The Late 5: 12 die of cholera in Adamawa, SERAP advises Buhari to refer Obasanjo to EFCC and other stories


Here are the stories that drove the conversation today:

Twelve people have died of cholera in Adamawa state in the past four days, State Health Commissioner said on Wednesday, in the latest outbreak of the disease in the region.

 “A total of 142 people were infected and medical teams have been dispatched to the affected communities to contain the rapid spread of the disease,” Ahmad Sajo said.

He said the medical teams were yet to find out the cause of the outbreak.

Human rights advocacy group, Socio-Economic Rights and Accountability Project  (SERAP), has advised President Muhammadu Buhari to refer the alleged $16bn spending on electricity between 1999 and 2007 to the Economic and Financial Crimes Commission (EFCC).

SERAP, in a statement by its Executive Director, Adetokunbo Mumuni, said apart from the $16bn, Buhari should also cause the alleged squandering of a total of N11trn in the power sector between 1999 and 2015 to be investigated.

The advice came on the heels of lamentation by Buhari on Tuesday that a former President (Olusegun Obasanjo) claimed to have spent $16bn on electricity without any result to show for it.

The Senate on Wednesday commenced the consideration of a request by President Muhammadu Buhari for legislative confirmation of five nominees as members of the board of the Central Bank of Nigeria (CBN).

Considering the request on Wednesday, President of the Senate, Bukola Saraki, referred the request to the Committee on Banking, Insurance and Other Financial Institutions, which will screen the nominees and mandated it to report back in two weeks.

The House of Representatives has called on the Nigeria Police Force to investigate the spate of jungle justice and mob killings across the country and prosecute perpetrators of such acts.

This was sequel to a unanimous adoption of a motion by Hon. Ezekiel Adaji (Benue-PDP) at the plenary on Wednesday who made reference to a report of Amnesty International, he put the figure of victims of mob justice from January 1 to March 31, 2018 at 29.

Adaji who had earlier pointed out that democracy which Nigeria operated was anchored on respect for the rule of law, said mob killings and jungle justice are the consequences of failure of criminal justice, the failure of society to apply uniform and equal standards.

The Nigeria Medical Association (NMA) has accused the members of the Joint Health Sector Union (JOHESU) of sabotage and fabricating stories making outrageous demands from the Federal Government.

At a news conference in Abuja, the NMA blamed JOHESU on why the industrial action embarked upon has continued to linger on, adding that the industrial action was an act targeted at them.

According to the NMA, the crux of the matter is agitations for equal pay with the medical doctors, an allegation that JOHESU leadership denies.

And stories from around the world:

Three Ebola patients left a treatment centre in the Democratic Republic of Congo after their families demanded to take them to church, according to the World Health Organization (WHO).

Two of the patients later died, while the third returned to the centre in the city of Mbandaka.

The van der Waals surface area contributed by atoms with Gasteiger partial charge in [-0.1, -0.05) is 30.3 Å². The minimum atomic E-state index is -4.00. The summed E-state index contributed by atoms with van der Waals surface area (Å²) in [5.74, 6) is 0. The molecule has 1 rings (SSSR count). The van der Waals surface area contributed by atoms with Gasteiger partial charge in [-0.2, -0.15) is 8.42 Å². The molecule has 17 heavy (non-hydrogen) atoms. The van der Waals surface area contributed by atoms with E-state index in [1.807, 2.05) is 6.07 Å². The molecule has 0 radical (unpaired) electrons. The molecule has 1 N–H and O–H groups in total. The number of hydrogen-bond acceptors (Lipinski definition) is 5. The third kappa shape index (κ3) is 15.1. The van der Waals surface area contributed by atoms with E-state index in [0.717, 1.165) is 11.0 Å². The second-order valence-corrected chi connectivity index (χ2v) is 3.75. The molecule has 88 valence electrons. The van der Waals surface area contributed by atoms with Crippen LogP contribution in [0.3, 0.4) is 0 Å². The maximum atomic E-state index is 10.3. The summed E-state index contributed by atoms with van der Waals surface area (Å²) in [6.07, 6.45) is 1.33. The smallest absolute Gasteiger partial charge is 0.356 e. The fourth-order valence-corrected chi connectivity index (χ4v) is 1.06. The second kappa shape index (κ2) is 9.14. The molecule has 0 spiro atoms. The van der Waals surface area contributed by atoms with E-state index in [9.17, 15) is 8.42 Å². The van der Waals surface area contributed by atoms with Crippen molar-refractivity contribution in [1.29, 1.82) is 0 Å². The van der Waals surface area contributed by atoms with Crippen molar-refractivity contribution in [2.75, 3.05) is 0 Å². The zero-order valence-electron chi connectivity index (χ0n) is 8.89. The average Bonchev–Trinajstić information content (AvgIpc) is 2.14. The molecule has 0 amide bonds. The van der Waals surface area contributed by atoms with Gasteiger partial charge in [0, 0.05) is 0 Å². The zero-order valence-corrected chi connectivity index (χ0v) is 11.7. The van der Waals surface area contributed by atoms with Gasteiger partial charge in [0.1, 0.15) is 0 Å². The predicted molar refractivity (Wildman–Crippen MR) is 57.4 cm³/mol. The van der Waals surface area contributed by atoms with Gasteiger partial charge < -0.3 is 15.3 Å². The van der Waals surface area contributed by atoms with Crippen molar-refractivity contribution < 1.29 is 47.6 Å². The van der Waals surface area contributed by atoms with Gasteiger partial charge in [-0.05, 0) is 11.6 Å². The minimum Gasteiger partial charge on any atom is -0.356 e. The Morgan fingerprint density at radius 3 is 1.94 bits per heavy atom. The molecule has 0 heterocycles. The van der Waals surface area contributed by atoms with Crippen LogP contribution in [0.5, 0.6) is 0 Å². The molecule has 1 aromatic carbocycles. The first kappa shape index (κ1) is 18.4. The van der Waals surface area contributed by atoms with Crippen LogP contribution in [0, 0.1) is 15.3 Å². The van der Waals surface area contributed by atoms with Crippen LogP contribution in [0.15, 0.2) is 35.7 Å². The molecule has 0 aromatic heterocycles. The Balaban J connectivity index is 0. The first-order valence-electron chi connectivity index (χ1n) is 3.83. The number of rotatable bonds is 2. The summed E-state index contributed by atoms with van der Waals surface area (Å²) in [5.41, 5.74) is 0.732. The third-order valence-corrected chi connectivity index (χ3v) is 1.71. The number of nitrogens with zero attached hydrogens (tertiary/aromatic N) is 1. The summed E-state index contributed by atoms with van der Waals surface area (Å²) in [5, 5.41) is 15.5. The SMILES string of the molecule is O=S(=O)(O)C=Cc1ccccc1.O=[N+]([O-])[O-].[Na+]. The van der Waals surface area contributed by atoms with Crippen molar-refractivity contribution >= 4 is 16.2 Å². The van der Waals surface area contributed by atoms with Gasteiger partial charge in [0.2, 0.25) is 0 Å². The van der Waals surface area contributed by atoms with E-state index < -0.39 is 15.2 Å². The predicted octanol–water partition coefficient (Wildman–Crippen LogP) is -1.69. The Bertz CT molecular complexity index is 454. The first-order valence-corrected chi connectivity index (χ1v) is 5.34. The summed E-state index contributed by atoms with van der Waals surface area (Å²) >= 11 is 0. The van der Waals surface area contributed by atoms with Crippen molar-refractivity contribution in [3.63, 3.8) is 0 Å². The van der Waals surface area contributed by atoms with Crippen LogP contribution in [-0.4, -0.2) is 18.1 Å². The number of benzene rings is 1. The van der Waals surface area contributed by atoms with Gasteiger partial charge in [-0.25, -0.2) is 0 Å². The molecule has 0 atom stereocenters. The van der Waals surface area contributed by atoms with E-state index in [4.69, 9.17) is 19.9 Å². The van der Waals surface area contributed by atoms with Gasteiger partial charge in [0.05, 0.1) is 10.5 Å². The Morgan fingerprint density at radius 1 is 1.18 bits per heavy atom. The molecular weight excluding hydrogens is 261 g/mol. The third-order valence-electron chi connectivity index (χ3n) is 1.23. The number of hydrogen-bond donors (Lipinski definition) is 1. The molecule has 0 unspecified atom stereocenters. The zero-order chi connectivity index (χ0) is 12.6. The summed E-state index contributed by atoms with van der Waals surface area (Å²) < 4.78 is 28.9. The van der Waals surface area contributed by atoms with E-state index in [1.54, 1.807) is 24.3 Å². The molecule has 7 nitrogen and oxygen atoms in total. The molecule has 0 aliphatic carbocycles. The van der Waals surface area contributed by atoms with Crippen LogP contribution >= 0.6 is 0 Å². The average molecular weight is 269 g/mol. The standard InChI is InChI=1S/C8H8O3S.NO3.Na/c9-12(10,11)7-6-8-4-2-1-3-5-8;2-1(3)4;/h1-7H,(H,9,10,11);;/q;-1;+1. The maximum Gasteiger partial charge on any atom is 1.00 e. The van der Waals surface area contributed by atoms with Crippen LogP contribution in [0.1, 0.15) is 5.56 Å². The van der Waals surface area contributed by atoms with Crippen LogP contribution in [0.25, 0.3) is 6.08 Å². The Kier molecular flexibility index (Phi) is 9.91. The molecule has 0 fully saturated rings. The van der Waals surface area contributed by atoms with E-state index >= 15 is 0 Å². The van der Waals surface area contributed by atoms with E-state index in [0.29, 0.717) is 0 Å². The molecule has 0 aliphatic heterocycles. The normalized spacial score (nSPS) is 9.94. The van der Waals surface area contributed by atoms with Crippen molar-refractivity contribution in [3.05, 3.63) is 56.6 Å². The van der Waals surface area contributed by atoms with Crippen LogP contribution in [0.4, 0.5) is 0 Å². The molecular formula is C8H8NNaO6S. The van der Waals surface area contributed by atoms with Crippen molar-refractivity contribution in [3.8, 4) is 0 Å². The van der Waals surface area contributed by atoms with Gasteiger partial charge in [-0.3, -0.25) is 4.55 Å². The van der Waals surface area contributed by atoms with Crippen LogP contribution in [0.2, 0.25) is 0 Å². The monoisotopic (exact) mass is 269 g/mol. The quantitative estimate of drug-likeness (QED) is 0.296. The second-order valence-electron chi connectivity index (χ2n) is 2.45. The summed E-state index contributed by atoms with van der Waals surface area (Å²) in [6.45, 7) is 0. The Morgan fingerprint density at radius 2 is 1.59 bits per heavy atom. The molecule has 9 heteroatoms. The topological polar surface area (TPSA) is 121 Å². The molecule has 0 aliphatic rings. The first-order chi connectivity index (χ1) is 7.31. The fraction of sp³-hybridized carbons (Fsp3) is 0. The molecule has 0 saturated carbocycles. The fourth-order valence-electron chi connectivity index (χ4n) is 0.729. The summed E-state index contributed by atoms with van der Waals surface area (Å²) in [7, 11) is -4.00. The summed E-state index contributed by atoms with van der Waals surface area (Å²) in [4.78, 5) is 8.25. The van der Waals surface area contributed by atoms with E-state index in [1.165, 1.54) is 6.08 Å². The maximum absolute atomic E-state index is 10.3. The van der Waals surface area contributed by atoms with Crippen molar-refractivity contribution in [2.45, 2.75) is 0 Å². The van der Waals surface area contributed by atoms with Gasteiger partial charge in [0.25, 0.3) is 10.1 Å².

This presents a new challenge for health workers battling to stop the spread of the contagious disease, the BBC reported.

The US embassy in China issued a health alert Wednesday after a US government employee experienced an “abnormal” sound and suffered a mild brain injury — in an incident reminiscent of a mysterious illness that hit diplomats in Cuba.

US and Chinese authorities are investigating the matter after the employee, who was assigned to the southern city of Guangzhou, was diagnosed with mild traumatic brain injury (MTBI), said embassy spokeswoman Jinnie Lee.

In an alert emailed to US citizens in China, the embassy said it does not know what caused the symptoms or of any similar situations in the country, “but was taking the reports seriously and has informed its official staff in China of this event,” urging people with medical problems to consult a doctor.

Sources in Ukraine says Donald Trump’s personal lawyer, Michael Cohen, received a secret payment of at least $400,000 (£300,000) to fix talks between the Ukrainian President and President Trump.

The payment was allegedly arranged by intermediaries acting for Ukraine’s leader, Petro Poroshenko, the sources said, though Mr Cohen was not registered as a representative of Ukraine as required by US law.

Mr Cohen however denied the allegation.

Uzbekistan has revealed plans to gradually implement hundreds of human rights recommendations from a United Nations council, it said on Wednesday, but has refused to decriminalize homosexuality calling it irrelevant to its society.

The government has been routinely criticized by Human rights groups and bodies over human rights issues under President Islam Karimov who ran the country from 1989 until his death in 2016.

The new President, Shavkat Mirziyoyev, has however commenced re-engaging human rights bodies in a bid to establish closer ties with the West and attract foreign investment.

The United Nations Human Rights Committee (UNHRC) has denied a request by Brazil’s ex-president Lula da Silva seeking emergency action against his imprisonment, a spokeswoman said Wednesday.

Lula, who is currently serving a 12-year sentence over corruption, asked the committee to impose so-called “interim measures” — a step the UN panel only takes when there is evidence an accused person is facing grave, irreparable harm.

“The Human Rights Committee will not grant interim measures in the case of Lula da Silva,” rights office spokeswoman Julia Gronnevet told AFP in an email.

Gronnevet noted that while the committee rejected the interim measures bid, it had not taken a decision regarding the substance of Lula’s larger case.

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